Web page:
Perhaps you're familiar with such URL protocol handlers such as http://microsoft.com, ftp://user:pass@server outlook:Contacts, file://http://www.coad.net/blog/images/Greenstone.bmp, ms-help://...
Want to make your own client-side URL handler? Maybe to pull data from a source and display it, share content between applications, launch apps from web links, etc?
Say you want to be able to link from your intranet to special resources you know are on your internal network, or render data between applications via a central server across platforms and technologies. This is one way to do some of that…
Here is a sample app that is designed to run registered applications on the local machine using a keyword. After installing the example RunAppUrlProtocol app, you can put links on web pages like runapp://calc, runapp://excel, or runapp://docs that will trigger this app, look up the keyword, and execute the app. You can install the app and then click the links to try it.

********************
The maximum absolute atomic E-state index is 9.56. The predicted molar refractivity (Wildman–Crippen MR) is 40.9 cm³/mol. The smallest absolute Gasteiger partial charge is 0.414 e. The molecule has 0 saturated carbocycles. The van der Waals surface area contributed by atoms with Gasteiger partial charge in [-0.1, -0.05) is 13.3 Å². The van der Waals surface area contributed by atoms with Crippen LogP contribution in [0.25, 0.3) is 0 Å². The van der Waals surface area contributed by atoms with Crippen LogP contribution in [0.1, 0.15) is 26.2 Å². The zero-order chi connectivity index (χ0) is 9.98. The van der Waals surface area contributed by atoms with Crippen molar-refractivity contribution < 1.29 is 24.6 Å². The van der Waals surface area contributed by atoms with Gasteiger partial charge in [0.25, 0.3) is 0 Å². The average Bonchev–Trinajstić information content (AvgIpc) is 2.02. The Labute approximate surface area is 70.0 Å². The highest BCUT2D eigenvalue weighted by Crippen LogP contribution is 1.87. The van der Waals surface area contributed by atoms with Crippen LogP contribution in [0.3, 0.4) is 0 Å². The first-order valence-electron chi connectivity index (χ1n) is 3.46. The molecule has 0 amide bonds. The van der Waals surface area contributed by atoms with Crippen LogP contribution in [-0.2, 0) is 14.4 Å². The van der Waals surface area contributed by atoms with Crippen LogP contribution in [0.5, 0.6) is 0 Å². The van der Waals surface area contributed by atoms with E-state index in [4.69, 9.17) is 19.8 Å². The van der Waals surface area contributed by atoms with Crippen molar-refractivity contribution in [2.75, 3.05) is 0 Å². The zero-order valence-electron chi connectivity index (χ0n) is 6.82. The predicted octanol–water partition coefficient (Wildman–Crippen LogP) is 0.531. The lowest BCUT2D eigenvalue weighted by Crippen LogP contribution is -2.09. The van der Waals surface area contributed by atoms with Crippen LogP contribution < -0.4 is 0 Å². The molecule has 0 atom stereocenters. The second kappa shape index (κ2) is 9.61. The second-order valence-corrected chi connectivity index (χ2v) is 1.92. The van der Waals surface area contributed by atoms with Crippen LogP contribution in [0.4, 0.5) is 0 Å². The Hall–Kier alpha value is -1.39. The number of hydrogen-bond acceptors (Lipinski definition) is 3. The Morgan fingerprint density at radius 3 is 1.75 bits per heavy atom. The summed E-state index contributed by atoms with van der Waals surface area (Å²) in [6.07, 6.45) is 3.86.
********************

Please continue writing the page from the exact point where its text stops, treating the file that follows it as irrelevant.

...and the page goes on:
Registering the URL Protocol Handler
The key part here is the string value “URL Protocol” (with a blank value) which tells Windows to register this as a handler.
Here is a sample app that demonstrates writing your own handler, RunAppUrlProtocol.zip. The key elements here are:
- This started as a Console Application that I changed the project properties to a Windows Application so that a console window isn’t opened up. This allows the app to run “hidden”.
- Grabbing the protocol from the command line args, so “runapp://excel” would be passed as a command argument.
- The use of Regular Expressions here is trivial, but you can imagine it would be a lot more helpful when the URL is more complex, like the FTP URL with many optional components. ftp://[<username>][:<password>]@<server>[:<port>][/<resource>]
- This example has a minimal amount of user input checking, any decent app would have a lot more (for example, checking to make sure the target exists before trying to run it)
- A good way to extend this example would be to add support for command line arguments in the URL, like runapp://<appkey>/<args>
C# Source Code: RunAppUrlProtocol.zip